The Kansas Jayhawks (1-1) didn’t play a perfect game against UNC Greensboro for their first win of the season last week, but they did roll through the second half and gave fans plenty of reason to be optimistic, even after opening the season with a loss. The Jayhawks will now try to make it two wins in a row at Allen Filedhouse when they host the Monmouth Hawks (1-2) on Friday night.
Monmouth just played in Manhattan on Wednesday night, losing to Kansas State 73-54. The Hawks now head east on I-70, where they’ll be facing an even bigger, more athletic team in Kansas. It’s going to take much more than just a hot start (like they had against K-State) to hang close with KU.
KU’s most talented lineup at this point still probably consists of having two big men on the floor at once, but the most effective grouping likely has just forward or center. Senior center Udoka Azubuike is the best big in the bunch and showed off what he can do to smaller competition when he had 10 points and 10 rebounds against UNCG. Sophomore forward David McCormack and junior forward Silvio de Sousa both have a place on this team, but it’s probably not next to Azubuike. Kansas found its most success last Friday when there was just one from that trio on the floor at a time.
Sophomore point guard Devon Dotson is going to play nearly every minute this season because he’s the only capable, long-term ball handler on the roster. That’s a lot of pressure on him, which makes the play of his backcourt mates so important. That group got a boost in their last win when senior guard Isaiah Moss returned from injury and scored eight points off the bench. He’ll get plenty of opportunities moving forward alongside the usual suspects for KU, those being junior Marcus Garrett and sophomore Ochai Agbaji. Garrett in particular will be interesting to watch on the offensive end. He’s scored in double figures in back-to-back games this year, just the third time in his career he’s done that.
Monmouth got out to a 29-20 lead at the half against K-State, but things fell apart in the second half when better talent started to show itself. The Wildcats started the second half on a 23-4 run, which was overwhelming for the Hawks. They’re a decent shooting team, making nearly a third of their three pointers for the year so far while shooting 40.3% from the field overall. There aren’t any returning award winners from last year’s Monmouth team (Diago Quinn, who has since graduated, was third-team all-conference), however junior guards Ray Salnave and Deion Hammond are both preseason second-team All-MAAC this season.
You’ll a lot of faces for Monmouth, as coach King Rice uses a 12-player rotation to keep bodies fresh. His rotation also allows for players who open the game on the bench to play starter-like minutes, and those bench bodies may be some of the best players on the team. For example, Salnave hasn’t started any of Monmouth’s three games yet this year, but along with his preseason all-conference team selection and leads the Hawks in scoring at 15 points per game.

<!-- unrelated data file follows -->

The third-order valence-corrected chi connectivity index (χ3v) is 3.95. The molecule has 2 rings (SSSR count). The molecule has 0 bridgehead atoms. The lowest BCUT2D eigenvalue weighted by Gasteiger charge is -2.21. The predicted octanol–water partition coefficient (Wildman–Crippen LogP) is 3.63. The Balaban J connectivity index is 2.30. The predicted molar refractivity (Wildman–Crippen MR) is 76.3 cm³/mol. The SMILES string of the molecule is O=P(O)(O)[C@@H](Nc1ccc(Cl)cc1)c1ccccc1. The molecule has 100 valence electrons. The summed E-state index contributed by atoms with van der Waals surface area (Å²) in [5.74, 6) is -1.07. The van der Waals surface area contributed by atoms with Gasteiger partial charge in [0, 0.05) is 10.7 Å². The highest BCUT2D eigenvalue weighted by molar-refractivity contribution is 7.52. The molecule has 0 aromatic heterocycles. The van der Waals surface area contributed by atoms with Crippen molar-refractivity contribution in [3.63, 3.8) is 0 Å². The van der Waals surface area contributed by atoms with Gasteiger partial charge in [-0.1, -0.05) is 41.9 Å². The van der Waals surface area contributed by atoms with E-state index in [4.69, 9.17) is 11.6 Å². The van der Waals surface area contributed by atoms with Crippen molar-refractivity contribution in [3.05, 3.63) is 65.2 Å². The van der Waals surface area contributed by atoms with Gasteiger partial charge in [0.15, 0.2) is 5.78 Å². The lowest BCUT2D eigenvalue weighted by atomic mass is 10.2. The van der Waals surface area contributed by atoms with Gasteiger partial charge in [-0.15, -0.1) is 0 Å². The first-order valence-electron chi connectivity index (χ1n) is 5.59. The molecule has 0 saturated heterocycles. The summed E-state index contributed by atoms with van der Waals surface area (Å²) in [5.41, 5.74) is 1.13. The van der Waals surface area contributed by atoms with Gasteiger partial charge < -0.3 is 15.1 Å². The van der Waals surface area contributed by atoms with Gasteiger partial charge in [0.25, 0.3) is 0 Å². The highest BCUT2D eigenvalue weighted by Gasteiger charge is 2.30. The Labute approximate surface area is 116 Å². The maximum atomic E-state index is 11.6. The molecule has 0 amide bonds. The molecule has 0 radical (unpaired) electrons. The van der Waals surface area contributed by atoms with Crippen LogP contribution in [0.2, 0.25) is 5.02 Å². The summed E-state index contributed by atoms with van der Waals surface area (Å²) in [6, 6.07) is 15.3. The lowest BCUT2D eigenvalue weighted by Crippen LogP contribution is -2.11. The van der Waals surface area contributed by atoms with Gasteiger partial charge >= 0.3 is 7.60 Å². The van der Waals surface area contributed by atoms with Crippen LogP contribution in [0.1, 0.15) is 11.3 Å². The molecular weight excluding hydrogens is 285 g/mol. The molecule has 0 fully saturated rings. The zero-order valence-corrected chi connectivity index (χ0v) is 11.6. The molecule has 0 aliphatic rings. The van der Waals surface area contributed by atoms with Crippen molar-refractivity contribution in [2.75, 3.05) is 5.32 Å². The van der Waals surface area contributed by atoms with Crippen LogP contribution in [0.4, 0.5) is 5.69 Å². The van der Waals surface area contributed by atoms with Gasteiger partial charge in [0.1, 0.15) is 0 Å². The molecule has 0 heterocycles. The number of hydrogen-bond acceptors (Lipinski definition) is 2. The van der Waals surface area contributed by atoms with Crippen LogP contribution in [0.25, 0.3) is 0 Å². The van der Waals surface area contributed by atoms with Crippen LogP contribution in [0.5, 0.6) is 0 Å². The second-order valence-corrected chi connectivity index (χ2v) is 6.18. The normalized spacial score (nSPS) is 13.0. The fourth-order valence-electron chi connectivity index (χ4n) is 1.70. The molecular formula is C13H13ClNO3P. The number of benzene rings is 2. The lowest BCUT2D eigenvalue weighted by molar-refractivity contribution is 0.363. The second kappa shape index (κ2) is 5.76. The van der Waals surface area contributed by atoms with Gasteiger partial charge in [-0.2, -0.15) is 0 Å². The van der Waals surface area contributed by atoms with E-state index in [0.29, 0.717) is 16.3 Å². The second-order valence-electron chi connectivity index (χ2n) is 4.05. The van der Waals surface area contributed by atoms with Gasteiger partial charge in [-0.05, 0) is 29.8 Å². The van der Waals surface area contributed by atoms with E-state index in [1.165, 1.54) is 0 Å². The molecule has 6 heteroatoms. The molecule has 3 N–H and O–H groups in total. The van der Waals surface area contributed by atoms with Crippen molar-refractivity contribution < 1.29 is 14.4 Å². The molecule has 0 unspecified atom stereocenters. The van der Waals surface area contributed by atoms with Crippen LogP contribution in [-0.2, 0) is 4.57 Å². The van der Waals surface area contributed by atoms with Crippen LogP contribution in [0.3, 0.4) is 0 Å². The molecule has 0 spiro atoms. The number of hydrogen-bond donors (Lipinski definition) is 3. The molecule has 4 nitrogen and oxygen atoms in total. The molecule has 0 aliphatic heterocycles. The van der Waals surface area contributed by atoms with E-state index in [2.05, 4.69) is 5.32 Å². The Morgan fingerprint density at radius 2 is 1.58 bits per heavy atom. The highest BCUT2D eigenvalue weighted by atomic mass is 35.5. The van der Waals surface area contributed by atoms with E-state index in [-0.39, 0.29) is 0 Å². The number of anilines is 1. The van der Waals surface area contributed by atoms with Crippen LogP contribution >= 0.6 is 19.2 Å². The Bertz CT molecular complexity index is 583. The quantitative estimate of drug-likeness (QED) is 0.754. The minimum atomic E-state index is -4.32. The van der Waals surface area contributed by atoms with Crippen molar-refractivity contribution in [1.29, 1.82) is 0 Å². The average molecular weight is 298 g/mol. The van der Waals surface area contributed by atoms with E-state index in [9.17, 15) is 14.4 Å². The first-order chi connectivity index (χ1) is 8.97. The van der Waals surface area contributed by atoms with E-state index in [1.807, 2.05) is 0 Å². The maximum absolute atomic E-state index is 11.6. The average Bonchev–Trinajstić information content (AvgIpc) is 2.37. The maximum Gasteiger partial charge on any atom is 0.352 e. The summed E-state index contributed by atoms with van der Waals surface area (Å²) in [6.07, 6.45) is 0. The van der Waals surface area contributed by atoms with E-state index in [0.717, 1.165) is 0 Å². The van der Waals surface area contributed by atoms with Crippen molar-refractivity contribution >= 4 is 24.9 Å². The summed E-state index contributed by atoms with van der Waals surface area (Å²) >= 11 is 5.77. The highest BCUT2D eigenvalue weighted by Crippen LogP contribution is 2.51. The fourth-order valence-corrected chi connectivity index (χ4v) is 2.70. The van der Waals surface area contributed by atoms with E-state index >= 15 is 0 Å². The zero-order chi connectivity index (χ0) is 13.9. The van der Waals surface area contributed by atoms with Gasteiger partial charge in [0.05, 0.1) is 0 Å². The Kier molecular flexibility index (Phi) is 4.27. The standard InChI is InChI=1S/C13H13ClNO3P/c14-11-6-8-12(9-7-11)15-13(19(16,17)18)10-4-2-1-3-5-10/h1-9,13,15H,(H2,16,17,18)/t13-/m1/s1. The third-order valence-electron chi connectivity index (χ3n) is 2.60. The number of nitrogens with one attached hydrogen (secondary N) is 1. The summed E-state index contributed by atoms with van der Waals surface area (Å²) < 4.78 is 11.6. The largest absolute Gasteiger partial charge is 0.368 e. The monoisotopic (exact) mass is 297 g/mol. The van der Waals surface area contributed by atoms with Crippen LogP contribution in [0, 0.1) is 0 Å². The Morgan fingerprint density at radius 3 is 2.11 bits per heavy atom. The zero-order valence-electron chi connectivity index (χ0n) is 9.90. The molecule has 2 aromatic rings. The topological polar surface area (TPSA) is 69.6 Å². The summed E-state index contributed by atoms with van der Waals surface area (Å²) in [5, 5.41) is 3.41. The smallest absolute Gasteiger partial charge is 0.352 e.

Will we continue to see more four-guard lineups? Arguably the best part of the early stretch of the season is that coach Bill Self gets a chance to experiment with different lineups and rotations, and can figure out what works best while still being challenged by tough, albeit far less talented, teams. Just from the opener to Game 2 we saw a sharp decline in the total amount of minutes for KU’s bigs (66 combined minutes in Game 1 down to 45 combined minutes in Game 2). It would make sense for the Jayhawks to play smaller against an opponent that’s smaller and will likely have to chuck from long distance more often. Self said KU will start two bigs again against Monmouth, but that doesn’t necessarily indicate playing time splits.
How will their defense hold up? The Hawks did a good job slowing down K-State on Wednesday in the first half, and they’ll need that kind of effort and more against Kansas. K-State isn’t exactly an offensive juggernaut (and can’t shoot the ball whatsoever) but KU has had plenty of its own flaws come to light through two games. It’s hard to stop down the various offensive threats on the Jayhawks, whether or not it’s Dotson or Agbaji or Azubuike, who’s a massive challenge for other reasons as well. A great defensive effort may keep this game closer than a great offensive effort would for Monmouth.
Freshman guard Tristan Enaruna. Fellow freshman guard Jalen Wilson is done for (at least most of) the year with a broken ankle, which will give other players an increased opportunity to fill his spot. A top option for taking over those minutes is Enaruna, who has already been impressive in bench minutes through two games. His length and shooting ability make him a problematic matchup, which the Jayhawks should look to take advantage of. More small-ball action from Kansas should positively correlate to more minutes for Enaruna.
Salnave. He’s leading Monmouth in scoring this year and is by far its best shooter, making over 54% of his threes on a limited number of tries. Similarly to what UNCG’s Isaiah Miller did a week ago, he can create offense for himself and shoulder the load for Monmouth, which has given KU troubles in the past. The Hawks likely won’t be able to battle down low against a larger Jayhawks team, so shooting ability and perimeter play is going to be crucial. It will be interesting to see what the defensive matchups are against a scoring threat like Salnave.
There’s something that feels dirty about this prediction, especially after all the words about reasons why Kansas should run away with this one. But given the fact the Jayhawks are still trying to work out the kinks on offense, it feels like it may not be the perfect environment yet for a huge blowout win, even though KU should finish the game up double figures again.